In his speech Mr. Clinton says that the US will "...stand firm for a peaceful resolution of the Taiwan issue." This is commendable, but he proposes to do this "...within the context of the One-China policy, which has benefited the United States, China, and Taiwan for nearly two decades." This is a contradiction in terms. There was no causal effect whatsoever between the "One China" policy and the positive developments on Taiwan. If anything, the democratization in Taiwan came about in spite of the "One-China" policy. As we indicated earlier, Taiwan's transition towards democracy was first and foremost the achievement of the Taiwanese democratic movement. This movement also initiated the push towards international recognition.

That American interests are best served by maintaining friendly relations with China maybe the case in abstract terms, but certainly not when this is done at the expense of the democratic rights of the people of Tibet and Taiwan, and at the expense of the basic principles on which the United States and the United Nations were founded.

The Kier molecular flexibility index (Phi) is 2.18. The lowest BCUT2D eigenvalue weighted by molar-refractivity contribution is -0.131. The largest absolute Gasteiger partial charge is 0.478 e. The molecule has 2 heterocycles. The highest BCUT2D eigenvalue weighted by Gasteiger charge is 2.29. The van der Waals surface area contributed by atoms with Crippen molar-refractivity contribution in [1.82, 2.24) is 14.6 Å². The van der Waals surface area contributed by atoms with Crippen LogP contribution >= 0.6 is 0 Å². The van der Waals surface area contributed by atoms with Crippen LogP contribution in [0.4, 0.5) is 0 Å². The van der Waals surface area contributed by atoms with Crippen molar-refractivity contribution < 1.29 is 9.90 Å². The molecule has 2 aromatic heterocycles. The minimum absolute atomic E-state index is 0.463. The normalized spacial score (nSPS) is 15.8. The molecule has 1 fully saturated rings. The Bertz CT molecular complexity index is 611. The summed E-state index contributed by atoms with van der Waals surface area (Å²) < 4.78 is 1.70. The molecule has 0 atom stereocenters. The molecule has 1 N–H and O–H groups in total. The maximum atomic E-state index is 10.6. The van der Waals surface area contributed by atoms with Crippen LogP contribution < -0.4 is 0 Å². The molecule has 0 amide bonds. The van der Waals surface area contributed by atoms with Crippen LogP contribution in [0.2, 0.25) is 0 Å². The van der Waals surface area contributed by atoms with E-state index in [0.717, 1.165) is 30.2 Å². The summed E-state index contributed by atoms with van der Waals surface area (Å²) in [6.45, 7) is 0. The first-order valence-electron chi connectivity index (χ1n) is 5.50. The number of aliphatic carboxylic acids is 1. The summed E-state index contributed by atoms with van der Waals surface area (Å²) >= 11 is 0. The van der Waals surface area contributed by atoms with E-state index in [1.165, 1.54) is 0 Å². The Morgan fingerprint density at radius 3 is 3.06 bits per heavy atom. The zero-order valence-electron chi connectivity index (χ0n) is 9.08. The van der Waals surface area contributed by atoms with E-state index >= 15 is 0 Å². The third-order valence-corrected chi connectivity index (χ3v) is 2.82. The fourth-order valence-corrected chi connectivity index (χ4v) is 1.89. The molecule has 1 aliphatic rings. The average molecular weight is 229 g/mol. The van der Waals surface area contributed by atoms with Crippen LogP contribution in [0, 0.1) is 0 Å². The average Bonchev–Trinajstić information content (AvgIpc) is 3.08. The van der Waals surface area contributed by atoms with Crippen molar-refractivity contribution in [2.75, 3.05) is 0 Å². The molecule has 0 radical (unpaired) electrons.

U.S. interests and those of other Western nations are first and foremost served if we hold high the basic principles of "...equal rights and self-determination of peoples" (Article 1.2, Charter of the United Nations) and those of human rights and democracy. These rights are as valid for the people of Tibet and Taiwan as for anyone else, and give them the right to determine their own future free from coercion by China.

Cuddling up and kowtowing to China in the hope that China somehow mends its ways like Mr. Henry Kissinger and Mrs. Feinstein are suggesting is plainly gullible. It will only embolden China to further violate international agreements and trample the rights of other peoples. The United States and Western Europe should stand together and ensure that China understands it needs to play by some basic rules of conduct, honesty, decency, and respect for other nations and peoples.